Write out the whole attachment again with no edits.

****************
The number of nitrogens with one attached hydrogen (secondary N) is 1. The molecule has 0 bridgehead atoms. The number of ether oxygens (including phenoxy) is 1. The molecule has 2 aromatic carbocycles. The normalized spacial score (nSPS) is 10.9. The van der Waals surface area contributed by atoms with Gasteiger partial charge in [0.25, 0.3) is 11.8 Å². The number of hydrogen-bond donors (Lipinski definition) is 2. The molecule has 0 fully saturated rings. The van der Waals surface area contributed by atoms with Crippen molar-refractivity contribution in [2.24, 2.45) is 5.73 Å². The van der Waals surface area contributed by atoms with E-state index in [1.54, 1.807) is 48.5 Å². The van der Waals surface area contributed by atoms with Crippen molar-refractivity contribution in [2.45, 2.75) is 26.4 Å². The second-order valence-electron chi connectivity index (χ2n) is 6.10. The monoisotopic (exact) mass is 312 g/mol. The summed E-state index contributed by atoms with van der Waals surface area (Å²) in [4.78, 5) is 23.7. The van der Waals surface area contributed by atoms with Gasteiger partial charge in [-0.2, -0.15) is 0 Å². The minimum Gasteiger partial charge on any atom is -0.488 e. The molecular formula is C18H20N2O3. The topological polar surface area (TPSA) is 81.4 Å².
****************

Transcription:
The number of nitrogens with one attached hydrogen (secondary N) is 1. The molecule has 0 bridgehead atoms. The number of ether oxygens (including phenoxy) is 1. The molecule has 2 aromatic carbocycles. The normalized spacial score (nSPS) is 10.9. The van der Waals surface area contributed by atoms with Gasteiger partial charge in [0.25, 0.3) is 11.8 Å². The number of hydrogen-bond donors (Lipinski definition) is 2. The molecule has 0 fully saturated rings. The van der Waals surface area contributed by atoms with Crippen molar-refractivity contribution in [2.24, 2.45) is 5.73 Å². The van der Waals surface area contributed by atoms with E-state index in [1.54, 1.807) is 48.5 Å². The van der Waals surface area contributed by atoms with Crippen molar-refractivity contribution in [2.45, 2.75) is 26.4 Å². The second-order valence-electron chi connectivity index (χ2n) is 6.10. The monoisotopic (exact) mass is 312 g/mol. The summed E-state index contributed by atoms with van der Waals surface area (Å²) in [4.78, 5) is 23.7. The van der Waals surface area contributed by atoms with Gasteiger partial charge in [-0.2, -0.15) is 0 Å². The minimum Gasteiger partial charge on any atom is -0.488 e. The molecular formula is C18H20N2O3. The topological polar surface area (TPSA) is 81.4 Å².